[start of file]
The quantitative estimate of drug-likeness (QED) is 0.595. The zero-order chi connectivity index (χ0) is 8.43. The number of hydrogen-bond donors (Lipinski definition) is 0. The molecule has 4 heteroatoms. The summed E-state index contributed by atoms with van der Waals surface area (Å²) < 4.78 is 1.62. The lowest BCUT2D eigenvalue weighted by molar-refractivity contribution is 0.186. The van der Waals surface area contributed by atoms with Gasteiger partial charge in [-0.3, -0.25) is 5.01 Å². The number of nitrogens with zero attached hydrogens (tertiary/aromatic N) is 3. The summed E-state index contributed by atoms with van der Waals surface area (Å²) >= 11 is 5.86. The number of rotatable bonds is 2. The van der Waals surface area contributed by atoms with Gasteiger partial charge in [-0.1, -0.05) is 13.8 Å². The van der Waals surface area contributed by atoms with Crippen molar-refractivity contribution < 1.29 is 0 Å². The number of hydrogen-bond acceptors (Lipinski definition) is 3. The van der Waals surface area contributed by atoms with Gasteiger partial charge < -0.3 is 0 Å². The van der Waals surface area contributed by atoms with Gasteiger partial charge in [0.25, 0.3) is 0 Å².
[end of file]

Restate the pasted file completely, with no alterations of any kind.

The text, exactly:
The quantitative estimate of drug-likeness (QED) is 0.595. The zero-order chi connectivity index (χ0) is 8.43. The number of hydrogen-bond donors (Lipinski definition) is 0. The molecule has 4 heteroatoms. The summed E-state index contributed by atoms with van der Waals surface area (Å²) < 4.78 is 1.62. The lowest BCUT2D eigenvalue weighted by molar-refractivity contribution is 0.186. The van der Waals surface area contributed by atoms with Gasteiger partial charge in [-0.3, -0.25) is 5.01 Å². The number of nitrogens with zero attached hydrogens (tertiary/aromatic N) is 3. The summed E-state index contributed by atoms with van der Waals surface area (Å²) >= 11 is 5.86. The number of rotatable bonds is 2. The van der Waals surface area contributed by atoms with Gasteiger partial charge in [-0.1, -0.05) is 13.8 Å². The van der Waals surface area contributed by atoms with Crippen molar-refractivity contribution < 1.29 is 0 Å². The number of hydrogen-bond acceptors (Lipinski definition) is 3. The van der Waals surface area contributed by atoms with Gasteiger partial charge < -0.3 is 0 Å². The van der Waals surface area contributed by atoms with Gasteiger partial charge in [0.25, 0.3) is 0 Å².